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N-acetylcysteine as a potential antidote and biomonitoring agent of methylmercury exposure.

Aremu DA, Madejczyk MS, Ballatori N - Environ. Health Perspect. (2008)

Bottom Line: In contrast, NAC had no significant effect on urinary MeHg excretion in preweanling rats.Because NAC causes a transient increase in urinary excretion of MeHg that is proportional to the body burden, it is promising as a biomonitoring agent for MeHg in adult animals.In view of this and because NAC is effective at enhancing MeHg excretion when given either orally or intravenously, can decrease brain and fetal levels of MeHg, has minimal side effects, and is widely available in clinical settings, NAC should be evaluated as a potential antidote and biomonitoring agent in humans.

View Article: PubMed Central - PubMed

Affiliation: Department of Environmental Medicine, University of Rochester School of Medicine, Rochester, NY 14642, USA.

ABSTRACT

Background: Many people, by means of consumption of seafood or other anthropogenic sources, are exposed to levels of methylmercury (MeHg) that are generally considered to be quite low, but that may nevertheless produce irreversible brain damage, particularly in unborn babies. The only way to prevent or ameliorate MeHg toxicity is to enhance its elimination from the body.

Objectives: Using N-acetylcysteine (NAC), we aimed to devise a monitoring protocol for early detection of acute exposure or relatively low MeHg levels in a rodent model, and to test whether NAC reduces MeHg levels in the developing embryo.

Results: NAC produced a transient, dose-dependent acceleration of urinary MeHg excretion in rats of both sexes. Approximately 5% of various MeHg doses was excreted in urine 2 hr after injection of 1 mmol/kg NAC. In pregnant rats, NAC markedly reduced the body burden of MeHg, particularly in target tissues such as brain, placenta, and fetus. In contrast, NAC had no significant effect on urinary MeHg excretion in preweanling rats.

Conclusions: Because NAC causes a transient increase in urinary excretion of MeHg that is proportional to the body burden, it is promising as a biomonitoring agent for MeHg in adult animals. In view of this and because NAC is effective at enhancing MeHg excretion when given either orally or intravenously, can decrease brain and fetal levels of MeHg, has minimal side effects, and is widely available in clinical settings, NAC should be evaluated as a potential antidote and biomonitoring agent in humans.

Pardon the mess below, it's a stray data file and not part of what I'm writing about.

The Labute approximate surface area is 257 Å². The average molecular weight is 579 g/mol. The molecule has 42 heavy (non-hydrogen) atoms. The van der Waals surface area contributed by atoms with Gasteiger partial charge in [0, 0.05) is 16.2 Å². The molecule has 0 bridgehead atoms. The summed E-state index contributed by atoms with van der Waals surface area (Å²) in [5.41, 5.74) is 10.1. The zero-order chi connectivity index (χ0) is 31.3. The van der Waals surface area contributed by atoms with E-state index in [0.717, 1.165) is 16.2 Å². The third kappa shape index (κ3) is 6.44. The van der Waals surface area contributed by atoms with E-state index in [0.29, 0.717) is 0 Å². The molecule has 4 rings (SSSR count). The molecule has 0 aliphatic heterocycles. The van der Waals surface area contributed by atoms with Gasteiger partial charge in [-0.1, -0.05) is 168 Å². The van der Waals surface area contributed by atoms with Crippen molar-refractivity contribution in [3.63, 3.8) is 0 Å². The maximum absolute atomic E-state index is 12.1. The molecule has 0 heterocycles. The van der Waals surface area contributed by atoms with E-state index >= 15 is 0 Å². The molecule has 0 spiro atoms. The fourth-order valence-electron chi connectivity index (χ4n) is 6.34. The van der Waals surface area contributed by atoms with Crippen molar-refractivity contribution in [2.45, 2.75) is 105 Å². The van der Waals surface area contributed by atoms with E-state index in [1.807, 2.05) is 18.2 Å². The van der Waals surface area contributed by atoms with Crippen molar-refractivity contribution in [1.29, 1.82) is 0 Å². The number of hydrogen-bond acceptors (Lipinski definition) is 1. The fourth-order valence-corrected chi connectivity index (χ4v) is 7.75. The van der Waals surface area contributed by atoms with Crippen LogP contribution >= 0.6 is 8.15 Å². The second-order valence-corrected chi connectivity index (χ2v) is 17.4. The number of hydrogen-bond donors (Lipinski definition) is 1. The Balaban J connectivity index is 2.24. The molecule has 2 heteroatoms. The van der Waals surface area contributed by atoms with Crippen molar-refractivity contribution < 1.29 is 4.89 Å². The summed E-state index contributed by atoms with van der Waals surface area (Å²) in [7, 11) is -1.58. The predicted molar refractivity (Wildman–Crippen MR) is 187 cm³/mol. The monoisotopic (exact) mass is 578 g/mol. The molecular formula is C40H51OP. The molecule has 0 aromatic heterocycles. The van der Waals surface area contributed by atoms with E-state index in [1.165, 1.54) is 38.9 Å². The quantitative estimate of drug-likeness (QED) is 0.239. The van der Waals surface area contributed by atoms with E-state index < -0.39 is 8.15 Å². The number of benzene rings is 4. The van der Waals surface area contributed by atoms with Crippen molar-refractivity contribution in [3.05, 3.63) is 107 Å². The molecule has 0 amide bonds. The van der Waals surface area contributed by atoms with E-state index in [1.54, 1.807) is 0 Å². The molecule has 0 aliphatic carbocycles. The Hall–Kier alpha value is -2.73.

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Potential mechanism of NAC-stimulated renal excretion of MeHg. The MeHg–NAC complex spontaneously formed in the blood is a substrate for Oat1, an α-ketoglutarate–coupled anion exchanger at the basolateral membrane of proximal tubule cells. Once inside the cell, some of the MeHg will redistribute to other intracellular ligands, including the formation of the glutathione complex (MeHg–SG). The MeHg–NAC and MeHg–SG complexes are both substrates for Mrp2, an ATP-dependent transporter localized to the brush border membrane, which mediates efflux of these complexes from the renal tubular cells into the renal tubular lumen for excretion via the urine. Modified from Madejczyk et al. (2007).
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f6-ehp0116-000026: Potential mechanism of NAC-stimulated renal excretion of MeHg. The MeHg–NAC complex spontaneously formed in the blood is a substrate for Oat1, an α-ketoglutarate–coupled anion exchanger at the basolateral membrane of proximal tubule cells. Once inside the cell, some of the MeHg will redistribute to other intracellular ligands, including the formation of the glutathione complex (MeHg–SG). The MeHg–NAC and MeHg–SG complexes are both substrates for Mrp2, an ATP-dependent transporter localized to the brush border membrane, which mediates efflux of these complexes from the renal tubular cells into the renal tubular lumen for excretion via the urine. Modified from Madejczyk et al. (2007).

Mentions: Figure 6 illustrates a model that may explain the effects of NAC on urinary MeHg excretion. After oral NAC administration, NAC is rapidly absorbed from the gastrointestinal tract, and blood NAC levels rise quickly (Borgstrom et al. 1986; Rodenstein et al. 1978). NAC can spontaneously (i.e., nonenzymatically) form a thermodynamically stable mercaptide complex with MeHg to form MeHg–NAC. MeHg–NAC is an excellent substrate for Oat1 (Koh et al. 2002), a major renal basolateral membrane organic anion carrier, and thus MeHg–NAC can be transported from blood into the renal tubular cell via this carrier. It is important to note that NAC itself is also efficiently cleared by the kidney and excreted into urine in high concentrations (Borgstrom et al. 1986; Rodenstein et al. 1978). In humans the half-life of NAC in blood plasma is only 2 hr; this short half-life is due largely to NAC’s rapid urinary excretion (Borgstrom et al. 1986; Rodenstein et al. 1978). Approximately one-third of the NAC is excreted in urine during the first 12 hr after administration (Borgstrom et al. 1986); this half-life for NAC in blood is also consistent with the rapid acceleration of MeHg excretion observed during NAC administration, and with the rapid deceleration in MeHg excretion after NAC withdrawal (Figures 1–3).